May the Fourth be with You! That’s right, #StarWarsDay is on Friday and Solo: A Star Wars Story comes out later this month. To celebrate I wanted to throw together a recipe inspired by Star Wars and the
tastiest cutest creature to emerge from these latest films: the Porg! I want you to know, Disney, you set up this joke. I’m just feeding our inner Chewbacca’s from Star Wars: The Last Jedi by roasting up a recipe for Green Milk-Marinated Porg-ish Game Hen!
Click here to skip to the recipe for Maple-Pistachio Porg-ish Game Hen!
The Adorably Invasive Porg
Alas, Star Wars fans, I’m sure you all know about the creatures that captured our hearts within a single trailer. I consider it a brilliant move on the production’s part to turn the puffins on the Isle of Skellig into big-eyed, beakless balls of squeaky fluff instead of editing them out entirely in post. That said, what you may not have considered is that porgs have the potential to become an invasive species.
We see in Star Wars: The Last Jedi that porgs propagate quickly, build their nests everywhere, eat just about anything, and make a bag of Tribbles look as cute as a sack of moldy potatoes. Professor Tim Blackburn, an invasive species researcher at the Center For Biodiversity and Environment Research at University College London, stated in an interview that: “The most likely candidates to become invasive species would be those found around spaceports, as they are most likely to be picked up and transported somewhere new (…) Porgs might decimate some native fish if there were no porg-like predators already present.”
So what I’m saying is that you can save the planet and even the galaxy through learning to cook the sustainable porg.
Green-Milk Marinated Porg-ish Game Hen
Coming up with this recipe probably took far longer than I would’ve liked. Skellig, the film location for The Last Jedi has a delicate, limited ecosystem. There was a monastery there centuries ago, and studies show the monks grew small gardens and possibly raised waterfowl and other small livestock animals. Monastic living usually consisted of a meager, vegetable and grain-based diet. The island’s lack of size and soil quality, however, made growing grains and other large-scale crops impossible. Unfortunately, there’s also not much left in Skellig’s ruins to determine any specifics in regards to food or food preparation.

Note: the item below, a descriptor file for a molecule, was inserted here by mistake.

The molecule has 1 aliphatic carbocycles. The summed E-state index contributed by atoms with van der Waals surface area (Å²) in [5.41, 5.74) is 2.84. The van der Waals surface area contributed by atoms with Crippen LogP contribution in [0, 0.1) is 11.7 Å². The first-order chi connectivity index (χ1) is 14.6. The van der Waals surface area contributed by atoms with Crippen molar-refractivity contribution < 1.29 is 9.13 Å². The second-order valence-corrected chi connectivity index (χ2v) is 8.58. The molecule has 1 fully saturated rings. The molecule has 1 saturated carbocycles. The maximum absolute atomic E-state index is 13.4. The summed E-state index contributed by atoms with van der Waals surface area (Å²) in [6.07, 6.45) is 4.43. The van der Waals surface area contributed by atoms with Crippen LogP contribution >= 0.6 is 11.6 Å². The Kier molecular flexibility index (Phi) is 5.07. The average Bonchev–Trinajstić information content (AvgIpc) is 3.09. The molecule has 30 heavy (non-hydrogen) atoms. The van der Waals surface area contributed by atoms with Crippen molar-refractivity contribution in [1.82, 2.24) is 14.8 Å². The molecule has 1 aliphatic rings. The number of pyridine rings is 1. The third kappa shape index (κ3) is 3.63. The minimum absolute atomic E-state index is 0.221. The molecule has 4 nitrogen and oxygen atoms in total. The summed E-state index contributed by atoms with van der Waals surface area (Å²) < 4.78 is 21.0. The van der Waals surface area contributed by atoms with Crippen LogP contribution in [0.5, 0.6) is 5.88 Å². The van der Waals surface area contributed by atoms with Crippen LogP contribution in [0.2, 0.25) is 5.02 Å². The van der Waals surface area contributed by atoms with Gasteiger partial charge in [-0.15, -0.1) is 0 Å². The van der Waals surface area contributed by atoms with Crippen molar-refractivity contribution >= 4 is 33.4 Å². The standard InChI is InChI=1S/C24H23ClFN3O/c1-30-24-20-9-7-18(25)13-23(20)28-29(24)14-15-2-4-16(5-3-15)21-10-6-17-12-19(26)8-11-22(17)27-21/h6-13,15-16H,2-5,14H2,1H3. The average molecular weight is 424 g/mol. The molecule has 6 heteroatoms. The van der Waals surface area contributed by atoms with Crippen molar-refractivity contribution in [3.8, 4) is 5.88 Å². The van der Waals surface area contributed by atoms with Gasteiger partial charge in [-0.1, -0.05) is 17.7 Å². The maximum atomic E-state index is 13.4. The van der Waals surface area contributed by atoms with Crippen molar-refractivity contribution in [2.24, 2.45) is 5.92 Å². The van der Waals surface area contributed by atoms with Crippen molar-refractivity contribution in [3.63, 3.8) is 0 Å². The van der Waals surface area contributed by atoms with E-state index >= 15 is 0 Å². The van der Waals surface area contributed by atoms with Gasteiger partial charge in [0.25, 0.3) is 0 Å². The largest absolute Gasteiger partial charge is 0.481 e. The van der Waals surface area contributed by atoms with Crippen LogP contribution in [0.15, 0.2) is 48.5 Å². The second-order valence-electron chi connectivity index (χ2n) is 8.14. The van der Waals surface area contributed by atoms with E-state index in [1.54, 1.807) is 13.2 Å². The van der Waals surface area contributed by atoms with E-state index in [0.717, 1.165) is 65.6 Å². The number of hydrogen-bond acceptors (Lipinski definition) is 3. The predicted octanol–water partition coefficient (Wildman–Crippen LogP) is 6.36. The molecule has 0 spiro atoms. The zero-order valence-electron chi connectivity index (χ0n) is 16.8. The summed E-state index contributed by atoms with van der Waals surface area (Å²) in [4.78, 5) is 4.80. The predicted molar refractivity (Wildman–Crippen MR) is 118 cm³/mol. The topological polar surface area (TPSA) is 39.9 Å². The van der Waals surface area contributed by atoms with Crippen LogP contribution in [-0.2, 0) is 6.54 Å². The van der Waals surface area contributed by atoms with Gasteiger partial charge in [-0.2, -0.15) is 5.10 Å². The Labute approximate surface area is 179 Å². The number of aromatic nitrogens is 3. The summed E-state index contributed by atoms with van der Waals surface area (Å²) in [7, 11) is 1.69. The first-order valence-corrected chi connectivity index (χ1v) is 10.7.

So with this in mind, I had to take what the film presents as my only reference. Porgs, bi-pedal manatees, and giant eels surround the island of Ahch-To. We see
Mark Hamill Luke Skywalker taking a messy swig of freshly-squeezed green milk from a thala-siren. And we also see Chewbacca roast up a porg in front of its family. I told you, Disney. You set up this joke. You only have yourselves to blame for where I’m going with this.
I decided to marinate cornish game hens in a “green milk” mixture of whole milk and pistachio pudding mix. Does it look disgusting? Yes. Does its result taste amazing? You bet your BB-8’s on a biscuit it does. Milk, unlike most other acid-based marinades, gently tenderizes protein without drying or tightening the muscle tissue. The sugars in dairy caramelize up beautifully when roasting and the pudding mix imparts a sweet pistachio flavor to the meat.
Since Chewbacca’s from the forest planet of Kashyyyk, I thought it reasonable that his cooking style would impart some imported ingredients from home like wroshyr tree sap. So with that thought, I smothered this roast bird with maple syrup and chicken stock glaze. I’m not going to lie, maple and pistachio is a phenomenally tasty flavor combination. I might use maple syrup next time I make baklava to kick it up a notch.
Also if you’d like a little something else to serve at your galactic cookout, I also have a recipe for Zeltros Sliders from Dex’s Diner and Chewbacca’s Wasaka Berry Pudding. The way I see it, food is kind of like the Force. There’s a dark side, a light side, all living things need it, and it brings the galaxy together.
May the Fourth be with you all. I hope you enjoy this recipe. I think you may find it–
Maple-Pistachio Porg-ish Game Hen
Equipment: Gallon-size Ziploc bag, wire whisk, large mixing cup, oven, roasting pan with a rack, stovetop, small saucepan, kitchen twine, pastry brush.
- 2 Cornish game hens, giblets removed.
- 1/2 box pistachio pudding mix
- 2 cups whole milk
- 1/2 cup maple syrup
- 1 cup water
- 1/2 large chicken bouillon cube
- kosher salt
At least one day before:
- Slightly loosen the skin from the hens’ bodies and place the whole birds into the Ziploc bag. Wash your hands thoroughly.
- Whisk the milk and pudding mix together with a large pinch of kosher salt in the mixing cup.
- Pour the mixture into the bag and seal it. Refrigerate the bag until you are ready to cook.
An hour and a half before serving:
- Preheat the oven to 375° F. Prepare the roasting pan with a layer of aluminum foil and coat the rack with cooking spray.
- Whisk chicken bouillon, water, maple syrup, and two to three pinches of kosher salt in a small saucepan. Bring it to a boil over medium-high heat and let it reduce for 10 minutes. Turn off the burner and let it sit while you prepare the bird.
- Remove the birds from the marinade and wipe off the excess with paper towels. Discard the remaining marinade.
- Season the birds liberally both inside and out, as well as under the skin with kosher salt. Then tuck the wings under the body and place on the roasting rack. Tie the legs together with kitchen twine. Wash your hands thoroughly.
- Brush a layer of maple glaze onto each of the birds and roast in the oven for an hour. Baste the birds with another layer every 15 minutes until you run out.
- Remove the hens from the oven and let rest for 6 minutes.
- Cut the hens in half along the spine and serve.